How do I create a self-signed certificate using Bouncy Castle?

2013-03-18 18:57:35 +0000

Occasionally, you might find that you need to create a self-signed server certificate. If you’re on Windows, your options are basically:

Using Bouncy Castle

In this example, I’ll show you how to create a self-signed server certificate using C# and the Bouncy Castle .NET API.

In order to follow along, create a new project and then use NuGet to add the “BouncyCastle” package.

The basic idea is this:

  1. Create a CertificateGenerator.
  2. Set a bunch of properties.
  3. Ask it to generate the certificate.

What’s in a certificate?

At its most basic a certificate contains the following:

…and the certificate is signed using the issuer’s private key.

At some point in the future, I’ll write something more about how public and private keys are used with certificates, and SSL in particular. For now, just remember that asymmetric encryption requires both a public key and a private key. The server keeps the private key, and the certificate contains the public key.

Also present in a certificate are usually the following fields:

Note that, for Bouncy Castle, if you don’t fill in the following fields, you’ll get an InvalidOperationException containing “not all mandatory fields set in V3 TBScertificate generator”:

In the case of self-signed certificates, the subject and the issuer are one and the same, which simplifies the code a little.

Generating Random Numbers

We’re going to need some random numbers later, so create a RNG first. Since we’re on Windows, we’ll use the CryptoAPI one (on the assumption that it might have access to better sources of entropy than the built-in Bouncy Castle ones):

var randomGenerator = new CryptoApiRandomGenerator();
var random = new SecureRandom(randomGenerator);

The Certificate Generator

Then we need a certificate generator:

var certificateGenerator = new X509V3CertificateGenerator();

Serial Number

The certificate needs a serial number. This is used for revocation, and usually should be an incrementing index (which makes it easier to revoke a range of certificates).

Since we don’t have anywhere to store the incrementing index, we can just use a random number.

var serialNumber =
        BigInteger.One, BigInteger.ValueOf(Int64.MaxValue), random);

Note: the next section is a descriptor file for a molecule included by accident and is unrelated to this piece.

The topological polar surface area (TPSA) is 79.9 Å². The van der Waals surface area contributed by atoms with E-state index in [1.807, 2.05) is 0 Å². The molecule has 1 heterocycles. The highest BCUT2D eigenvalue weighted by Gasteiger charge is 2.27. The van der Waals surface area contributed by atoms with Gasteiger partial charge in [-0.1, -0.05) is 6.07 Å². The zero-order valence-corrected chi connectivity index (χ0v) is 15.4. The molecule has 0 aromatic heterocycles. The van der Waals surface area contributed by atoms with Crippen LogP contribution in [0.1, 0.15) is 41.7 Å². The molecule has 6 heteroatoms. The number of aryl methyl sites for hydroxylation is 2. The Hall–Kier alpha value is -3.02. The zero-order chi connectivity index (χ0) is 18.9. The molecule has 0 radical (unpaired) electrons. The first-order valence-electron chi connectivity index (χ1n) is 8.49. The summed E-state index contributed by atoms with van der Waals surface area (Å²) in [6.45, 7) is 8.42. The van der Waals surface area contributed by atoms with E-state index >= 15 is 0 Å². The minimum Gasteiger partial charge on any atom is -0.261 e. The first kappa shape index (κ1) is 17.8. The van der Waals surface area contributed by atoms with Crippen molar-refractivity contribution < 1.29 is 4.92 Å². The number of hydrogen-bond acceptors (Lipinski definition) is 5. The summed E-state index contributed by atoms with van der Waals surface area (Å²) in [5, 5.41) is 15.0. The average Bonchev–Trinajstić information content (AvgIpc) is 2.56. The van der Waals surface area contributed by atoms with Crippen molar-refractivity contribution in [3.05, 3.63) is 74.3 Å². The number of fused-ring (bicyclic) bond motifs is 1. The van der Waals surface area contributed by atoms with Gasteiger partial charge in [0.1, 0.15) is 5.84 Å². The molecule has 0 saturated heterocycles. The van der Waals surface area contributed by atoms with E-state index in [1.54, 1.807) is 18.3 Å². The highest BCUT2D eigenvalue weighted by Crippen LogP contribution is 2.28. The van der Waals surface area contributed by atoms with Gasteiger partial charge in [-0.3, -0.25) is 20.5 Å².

Signature Algorithm

When we say that the certificate is signed using the issuer’s private key, what we actually mean is that the certificate is hashed to create a smaller hash value, and then that hash value is encrypted using the issuer’s private key.

For this, we need to specify a signature algorithm. Algorithms that you might have heard of are are MD5 (totally broken, you should never use it) and SHA-1 (probably broken; no longer recommended). For certificates, the current recommendation seems to be SHA-256 or SHA-512.

For this example, we’ll use SHA-256.

const string signatureAlgorithm = "SHA256WithRSA";

Note that you’ll still see “SHA1” for the “Thumbprint Algorithm” property. This is expected: the thumbprint is not the same as the signature.

Issuer and Subject Name

Then we have to specify the issuer name and subject name. Since this is a self-signed certificate, these are the same.

var subjectDN = new X509Name(subjectName);
var issuerDN = subjectDN;

Note that Bouncy Castle allows you to omit the subject name, provided you specify a Subject Alternative Name (SAN).

Valid For

We need to specify a date range for which this certificate is valid:

var notBefore = DateTime.UtcNow.Date;
var notAfter = notBefore.AddYears(2);


I can’t remember whether the date and time are in UTC or local time, so I’ve opted to start the certificate from this morning, UTC. Since I’m in London, that’ll work for me.

Certificates also have an expiry date/time. This controls how long the certificate is valid for.

Short-lived certificates are useful, because even if someone steals it, it’s only valid for a short length of time. This means that the opportunity for mischief is limited (a bit, at least). More constructively, we don’t need to maintain revocation information for certificates that have expired. However, the certificate will need replacing when it expires, so short lifetimes require more administration overhead.

In general, Root Certificate Authority certificates are relatively long-lived (20 years or so), intermediate CA certificates are valid for between 5 and 10 years, and end certificates usually last for anywhere between 1 and 3 years.

Subject Public Key

Finally, we need to generate the important bit: the subject’s key pair. The public key goes into the certificate, and the private key is kept, well, private. I’ll talk about how later.

const int strength = 2048;
var keyGenerationParameters = new KeyGenerationParameters(random, strength);

var keyPairGenerator = new RsaKeyPairGenerator();
var subjectKeyPair = keyPairGenerator.GenerateKeyPair();


In this example, strength is the key length, in bits. For RSA, 2048-bits should be considered the minimum acceptable these days.

Generating the Certificate

To generate the certificate, we need to provide the issuer’s private key. Because this is a self-signed certificate, this is the same as the subject private key.

var issuerKeyPair = subjectKeyPair;
var certificate = certificateGenerator.Generate(issuerKeyPair.Private, random);

What’s Next?

Well, we’ve generated an X509v3 certificate using the Bouncy Castle libraries. Unfortunately, we’re still a short way from actually using it. I’ll show how to export the certificate to a .CER file (and the private key to a .PFX file) in the next installment…